Garry Marshall used to be better than this. Only a little bit better, but still, that small bit of betterness would have spared us all from the grotesquely trite and thrown together nature of New Year's Eve. Starring every possible celebrity, as well as a few washed up ones, New Year's Eve follows the basic premise of Valentine's Day, Marshall's other holiday franchise film. With occasionally intertwining stories of various--but not socioeconomically diverse--denizens of New York City scrambling to create the perfect midnight moment, the only worthwhile character is an old woman who appears for all of one minute as she closes the cage to an elevator.

The chronicle of one of the most pressure-filled days of the year begins with your generic sweeping panoramas of the city and dives right in to the uninspired problems of Ingrid (Michelle Pfeiffer), Laura (Katherine Heigl) and her ex superstar boyfriend Jensen (Jon Bon Jovi, who might actually be better off with the name Jensen), Randy (Ashton Kutcher) and Elise (Lea Michele), Griffin (Seth Meyers, please stick to Weekend Update) and Tess (Jessica Biel), and Sam (Josh Duhamel). Not to mention a fuck ton of other inane subplots tossed into the mix--just in case Marshall missed an audience demographic to pander to.

Other, more "meaningful" plots include the wish of a dying man (Robert De Niro--come on, De Niro, you don't have to do shit like this) to see the ball drop one last time, Claire (Hilary Swank), the vice president of the Times Square Alliance, who has to contend with getting the ball to function properly before midnight, Kim (Sarah Jessica Parker) and Hailey (Abigail Breslin), a mother and daughter who are palpably drifting apart and who also live off the Myrtle-Broadway stop (a fact I feel is pertinent to highlight as a case in point of the absurdity of this movie because two white women such as these could never and would never live off of this stop), and Aimee (Halle Berry), who must interact with her significant other (Common, in the most random appearance of all, which says quite a bit for a movie like this) via video chat as he serves a tour of duty in the army (note: A similar plot occurred with Julia Roberts in Valentine's Day).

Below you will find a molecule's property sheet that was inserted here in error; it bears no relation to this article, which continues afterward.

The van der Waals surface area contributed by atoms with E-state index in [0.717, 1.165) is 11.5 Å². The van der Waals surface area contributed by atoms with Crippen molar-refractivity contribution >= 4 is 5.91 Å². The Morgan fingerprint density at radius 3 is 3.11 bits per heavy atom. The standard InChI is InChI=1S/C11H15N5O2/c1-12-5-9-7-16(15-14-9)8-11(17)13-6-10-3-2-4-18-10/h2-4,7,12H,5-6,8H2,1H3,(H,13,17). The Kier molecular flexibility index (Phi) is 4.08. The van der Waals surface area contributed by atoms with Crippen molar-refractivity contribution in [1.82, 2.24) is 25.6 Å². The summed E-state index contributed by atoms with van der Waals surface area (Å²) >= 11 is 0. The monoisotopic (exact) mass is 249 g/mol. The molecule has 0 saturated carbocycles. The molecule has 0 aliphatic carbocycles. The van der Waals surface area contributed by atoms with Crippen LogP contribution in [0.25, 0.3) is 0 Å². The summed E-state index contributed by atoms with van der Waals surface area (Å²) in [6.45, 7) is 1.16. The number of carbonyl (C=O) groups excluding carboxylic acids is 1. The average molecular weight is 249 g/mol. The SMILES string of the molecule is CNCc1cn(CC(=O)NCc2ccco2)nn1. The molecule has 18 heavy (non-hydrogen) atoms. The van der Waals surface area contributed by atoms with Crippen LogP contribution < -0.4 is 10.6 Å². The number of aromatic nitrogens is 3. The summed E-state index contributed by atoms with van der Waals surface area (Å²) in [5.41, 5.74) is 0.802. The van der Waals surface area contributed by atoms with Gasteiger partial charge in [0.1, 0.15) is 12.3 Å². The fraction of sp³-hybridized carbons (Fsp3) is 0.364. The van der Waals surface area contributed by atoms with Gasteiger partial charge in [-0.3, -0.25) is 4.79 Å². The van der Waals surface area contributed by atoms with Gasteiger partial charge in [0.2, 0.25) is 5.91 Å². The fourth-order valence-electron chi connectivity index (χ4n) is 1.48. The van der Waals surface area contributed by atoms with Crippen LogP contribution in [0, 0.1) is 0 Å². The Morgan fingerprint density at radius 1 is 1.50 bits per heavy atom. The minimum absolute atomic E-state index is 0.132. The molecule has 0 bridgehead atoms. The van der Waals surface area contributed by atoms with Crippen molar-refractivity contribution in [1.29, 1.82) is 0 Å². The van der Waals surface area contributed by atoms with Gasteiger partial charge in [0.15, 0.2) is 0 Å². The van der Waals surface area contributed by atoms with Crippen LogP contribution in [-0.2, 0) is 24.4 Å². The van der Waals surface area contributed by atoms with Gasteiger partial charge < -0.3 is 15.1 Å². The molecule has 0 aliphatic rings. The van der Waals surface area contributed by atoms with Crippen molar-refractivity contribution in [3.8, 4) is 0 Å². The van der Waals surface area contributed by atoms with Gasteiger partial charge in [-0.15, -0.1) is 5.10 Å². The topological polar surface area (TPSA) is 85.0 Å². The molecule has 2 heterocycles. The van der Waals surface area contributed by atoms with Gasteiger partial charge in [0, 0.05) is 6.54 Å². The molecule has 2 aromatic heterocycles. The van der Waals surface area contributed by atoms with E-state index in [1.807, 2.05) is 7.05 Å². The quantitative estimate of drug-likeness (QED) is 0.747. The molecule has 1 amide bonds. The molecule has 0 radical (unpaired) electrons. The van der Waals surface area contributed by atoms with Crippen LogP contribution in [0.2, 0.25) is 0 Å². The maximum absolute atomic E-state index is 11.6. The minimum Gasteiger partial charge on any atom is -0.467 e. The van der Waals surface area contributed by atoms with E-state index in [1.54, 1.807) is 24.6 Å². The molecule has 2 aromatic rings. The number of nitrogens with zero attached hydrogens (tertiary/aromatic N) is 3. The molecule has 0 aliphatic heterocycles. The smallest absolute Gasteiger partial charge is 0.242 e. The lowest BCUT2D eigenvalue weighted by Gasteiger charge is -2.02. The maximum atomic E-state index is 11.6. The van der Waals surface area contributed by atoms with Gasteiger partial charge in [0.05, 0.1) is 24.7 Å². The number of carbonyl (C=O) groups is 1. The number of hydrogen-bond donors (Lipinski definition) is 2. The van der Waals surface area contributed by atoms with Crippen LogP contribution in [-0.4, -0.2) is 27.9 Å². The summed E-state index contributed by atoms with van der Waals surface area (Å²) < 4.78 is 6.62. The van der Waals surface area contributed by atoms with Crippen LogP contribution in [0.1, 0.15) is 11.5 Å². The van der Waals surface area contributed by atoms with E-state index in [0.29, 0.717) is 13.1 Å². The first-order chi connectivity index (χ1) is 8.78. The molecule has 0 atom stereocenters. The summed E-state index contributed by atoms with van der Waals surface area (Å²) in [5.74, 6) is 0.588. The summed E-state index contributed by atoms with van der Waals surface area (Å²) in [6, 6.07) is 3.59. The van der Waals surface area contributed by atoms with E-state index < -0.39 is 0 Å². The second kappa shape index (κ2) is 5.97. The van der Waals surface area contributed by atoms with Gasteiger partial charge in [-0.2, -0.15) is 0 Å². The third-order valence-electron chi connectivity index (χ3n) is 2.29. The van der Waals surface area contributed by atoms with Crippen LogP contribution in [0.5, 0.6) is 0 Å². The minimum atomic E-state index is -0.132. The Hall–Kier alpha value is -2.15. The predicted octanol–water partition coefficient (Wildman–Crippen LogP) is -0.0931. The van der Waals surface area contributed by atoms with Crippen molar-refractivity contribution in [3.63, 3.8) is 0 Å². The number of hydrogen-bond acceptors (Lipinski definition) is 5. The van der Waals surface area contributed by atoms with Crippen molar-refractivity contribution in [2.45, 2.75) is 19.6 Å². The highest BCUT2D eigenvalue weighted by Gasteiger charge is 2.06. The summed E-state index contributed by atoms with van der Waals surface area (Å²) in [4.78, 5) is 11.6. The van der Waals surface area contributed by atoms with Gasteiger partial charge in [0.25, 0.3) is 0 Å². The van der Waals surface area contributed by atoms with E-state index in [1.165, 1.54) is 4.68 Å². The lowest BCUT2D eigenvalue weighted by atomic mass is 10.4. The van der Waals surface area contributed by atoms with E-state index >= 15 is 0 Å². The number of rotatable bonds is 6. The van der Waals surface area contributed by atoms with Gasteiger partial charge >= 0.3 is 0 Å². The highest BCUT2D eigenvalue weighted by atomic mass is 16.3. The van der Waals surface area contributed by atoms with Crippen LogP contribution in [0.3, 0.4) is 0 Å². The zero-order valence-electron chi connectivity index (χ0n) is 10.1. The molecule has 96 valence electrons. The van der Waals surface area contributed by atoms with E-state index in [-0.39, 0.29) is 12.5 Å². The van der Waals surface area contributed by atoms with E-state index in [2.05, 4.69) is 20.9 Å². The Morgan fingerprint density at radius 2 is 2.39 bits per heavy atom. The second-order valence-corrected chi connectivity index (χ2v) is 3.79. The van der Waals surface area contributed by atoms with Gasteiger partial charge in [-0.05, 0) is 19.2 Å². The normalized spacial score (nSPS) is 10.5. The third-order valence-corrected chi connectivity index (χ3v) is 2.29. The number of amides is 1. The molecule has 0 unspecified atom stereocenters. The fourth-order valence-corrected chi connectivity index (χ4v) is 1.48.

Cameos from Michael Bloomberg (that man really has no idea how to win the favor of the people, does he?), Ryan Seacrest (why not?), and Penny Marshall (makes sense) are added, along with a brief appearance from Matthew Broderick as Mr. Buellerton (you know, because his most famous film character is Ferris Bueller), the president of the Times Square Alliance, probably just so Sarah Jessica Parker could ensure he didn't get distracted by another woman while she was filming. In other unexpected roles are Cary Elwes, Carla Gugino (who may have the best moment of the film during the outtakes when she pulls out two copies of Valentine's Day from Jessica Biel's vag), and Alyssa Milano (who has all of two lines. Come on, this woman is a respected television star. Show some respect).

The only saving grace of New Year's Eve is its end. And for most of it, you feel as though you actually have lived an entire year without at least the perk of getting completely fucked up on the last day to cleanse the memories of what you've seen and heard. It would have been preferable to see the version of this film parodied by Saturday Night Live, in which New Year's Eve is instead called The Apocalypse and everyone rushes to find one last kiss/fuck before the advent of 2012. Alas, that would be out of Marshall's directorial realm. But I can only pray that he doesn't ruin any other holidays with whatever his next project may be. Marshall also kind of makes you realize that there are way too many fucking holidays in this country. Though I'm sure most Europeans would disagree.